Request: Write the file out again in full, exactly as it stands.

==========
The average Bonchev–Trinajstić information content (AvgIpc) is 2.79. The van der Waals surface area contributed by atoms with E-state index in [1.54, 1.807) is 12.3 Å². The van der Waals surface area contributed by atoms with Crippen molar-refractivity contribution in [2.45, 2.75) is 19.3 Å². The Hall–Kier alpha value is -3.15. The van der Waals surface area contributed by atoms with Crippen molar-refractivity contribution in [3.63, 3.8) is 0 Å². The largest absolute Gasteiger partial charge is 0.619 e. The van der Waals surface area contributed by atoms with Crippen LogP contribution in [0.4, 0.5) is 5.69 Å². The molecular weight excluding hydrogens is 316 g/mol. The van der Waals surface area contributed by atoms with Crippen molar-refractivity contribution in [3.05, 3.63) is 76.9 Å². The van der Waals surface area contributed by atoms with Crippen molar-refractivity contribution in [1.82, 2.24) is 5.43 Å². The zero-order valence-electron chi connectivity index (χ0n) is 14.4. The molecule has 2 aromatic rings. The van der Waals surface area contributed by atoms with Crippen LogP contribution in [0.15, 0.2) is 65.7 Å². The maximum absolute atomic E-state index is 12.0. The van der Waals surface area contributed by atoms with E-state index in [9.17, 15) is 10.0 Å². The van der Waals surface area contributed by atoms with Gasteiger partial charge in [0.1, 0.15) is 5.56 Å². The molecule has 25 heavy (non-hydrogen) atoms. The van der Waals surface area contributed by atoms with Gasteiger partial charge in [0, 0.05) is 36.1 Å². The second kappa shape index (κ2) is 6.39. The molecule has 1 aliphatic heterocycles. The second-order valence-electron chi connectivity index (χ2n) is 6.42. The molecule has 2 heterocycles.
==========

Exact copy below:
The average Bonchev–Trinajstić information content (AvgIpc) is 2.79. The van der Waals surface area contributed by atoms with E-state index in [1.54, 1.807) is 12.3 Å². The van der Waals surface area contributed by atoms with Crippen molar-refractivity contribution in [2.45, 2.75) is 19.3 Å². The Hall–Kier alpha value is -3.15. The van der Waals surface area contributed by atoms with Crippen molar-refractivity contribution in [3.63, 3.8) is 0 Å². The largest absolute Gasteiger partial charge is 0.619 e. The van der Waals surface area contributed by atoms with Crippen LogP contribution in [0.4, 0.5) is 5.69 Å². The molecular weight excluding hydrogens is 316 g/mol. The van der Waals surface area contributed by atoms with Crippen molar-refractivity contribution in [3.05, 3.63) is 76.9 Å². The van der Waals surface area contributed by atoms with Crippen molar-refractivity contribution in [1.82, 2.24) is 5.43 Å². The zero-order valence-electron chi connectivity index (χ0n) is 14.4. The molecule has 2 aromatic rings. The van der Waals surface area contributed by atoms with Crippen LogP contribution in [0.15, 0.2) is 65.7 Å². The maximum absolute atomic E-state index is 12.0. The van der Waals surface area contributed by atoms with E-state index in [9.17, 15) is 10.0 Å². The van der Waals surface area contributed by atoms with Gasteiger partial charge in [0.1, 0.15) is 5.56 Å². The molecule has 25 heavy (non-hydrogen) atoms. The van der Waals surface area contributed by atoms with Gasteiger partial charge in [0, 0.05) is 36.1 Å². The second kappa shape index (κ2) is 6.39. The molecule has 1 aliphatic heterocycles. The second-order valence-electron chi connectivity index (χ2n) is 6.42. The molecule has 2 heterocycles.